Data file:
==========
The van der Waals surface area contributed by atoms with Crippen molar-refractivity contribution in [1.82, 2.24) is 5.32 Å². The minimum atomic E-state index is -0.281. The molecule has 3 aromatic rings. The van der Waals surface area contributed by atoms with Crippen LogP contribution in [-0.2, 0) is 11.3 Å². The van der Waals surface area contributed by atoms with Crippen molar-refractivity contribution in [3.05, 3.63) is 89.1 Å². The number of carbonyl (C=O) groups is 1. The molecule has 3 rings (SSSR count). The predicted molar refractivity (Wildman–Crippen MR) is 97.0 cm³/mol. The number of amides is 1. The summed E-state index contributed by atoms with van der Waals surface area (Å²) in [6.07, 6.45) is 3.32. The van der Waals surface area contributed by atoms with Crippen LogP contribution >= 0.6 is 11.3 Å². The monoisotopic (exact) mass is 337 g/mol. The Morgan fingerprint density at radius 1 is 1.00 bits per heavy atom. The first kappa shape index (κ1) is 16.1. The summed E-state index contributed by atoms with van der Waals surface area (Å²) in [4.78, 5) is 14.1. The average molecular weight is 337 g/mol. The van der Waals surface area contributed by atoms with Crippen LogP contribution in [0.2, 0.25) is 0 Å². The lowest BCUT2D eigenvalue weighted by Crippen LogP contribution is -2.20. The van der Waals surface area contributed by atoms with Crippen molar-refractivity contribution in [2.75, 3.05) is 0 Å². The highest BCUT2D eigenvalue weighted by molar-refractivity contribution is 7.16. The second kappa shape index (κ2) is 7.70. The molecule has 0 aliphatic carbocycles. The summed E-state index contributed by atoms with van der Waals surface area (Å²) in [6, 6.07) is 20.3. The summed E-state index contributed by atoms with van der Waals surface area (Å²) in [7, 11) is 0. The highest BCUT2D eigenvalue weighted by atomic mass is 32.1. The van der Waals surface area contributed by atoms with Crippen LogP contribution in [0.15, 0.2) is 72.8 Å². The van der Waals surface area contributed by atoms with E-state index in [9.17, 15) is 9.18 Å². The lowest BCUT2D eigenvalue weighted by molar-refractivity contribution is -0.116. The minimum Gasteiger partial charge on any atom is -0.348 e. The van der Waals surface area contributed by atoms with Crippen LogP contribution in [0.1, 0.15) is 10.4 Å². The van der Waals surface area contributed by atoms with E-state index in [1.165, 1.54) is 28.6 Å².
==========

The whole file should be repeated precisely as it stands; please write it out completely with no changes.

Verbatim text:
The van der Waals surface area contributed by atoms with Crippen molar-refractivity contribution in [1.82, 2.24) is 5.32 Å². The minimum atomic E-state index is -0.281. The molecule has 3 aromatic rings. The van der Waals surface area contributed by atoms with Crippen LogP contribution in [-0.2, 0) is 11.3 Å². The van der Waals surface area contributed by atoms with Crippen molar-refractivity contribution in [3.05, 3.63) is 89.1 Å². The number of carbonyl (C=O) groups is 1. The molecule has 3 rings (SSSR count). The predicted molar refractivity (Wildman–Crippen MR) is 97.0 cm³/mol. The number of amides is 1. The summed E-state index contributed by atoms with van der Waals surface area (Å²) in [6.07, 6.45) is 3.32. The van der Waals surface area contributed by atoms with Crippen LogP contribution >= 0.6 is 11.3 Å². The monoisotopic (exact) mass is 337 g/mol. The Morgan fingerprint density at radius 1 is 1.00 bits per heavy atom. The first kappa shape index (κ1) is 16.1. The summed E-state index contributed by atoms with van der Waals surface area (Å²) in [4.78, 5) is 14.1. The average molecular weight is 337 g/mol. The van der Waals surface area contributed by atoms with Crippen LogP contribution in [0.2, 0.25) is 0 Å². The lowest BCUT2D eigenvalue weighted by Crippen LogP contribution is -2.20. The van der Waals surface area contributed by atoms with Crippen molar-refractivity contribution in [2.75, 3.05) is 0 Å². The highest BCUT2D eigenvalue weighted by molar-refractivity contribution is 7.16. The second kappa shape index (κ2) is 7.70. The molecule has 0 aliphatic carbocycles. The summed E-state index contributed by atoms with van der Waals surface area (Å²) in [6, 6.07) is 20.3. The summed E-state index contributed by atoms with van der Waals surface area (Å²) in [7, 11) is 0. The highest BCUT2D eigenvalue weighted by atomic mass is 32.1. The van der Waals surface area contributed by atoms with Crippen LogP contribution in [0.15, 0.2) is 72.8 Å². The van der Waals surface area contributed by atoms with E-state index in [9.17, 15) is 9.18 Å². The lowest BCUT2D eigenvalue weighted by molar-refractivity contribution is -0.116. The minimum Gasteiger partial charge on any atom is -0.348 e. The van der Waals surface area contributed by atoms with Crippen LogP contribution in [0.1, 0.15) is 10.4 Å². The van der Waals surface area contributed by atoms with E-state index in [1.165, 1.54) is 28.6 Å².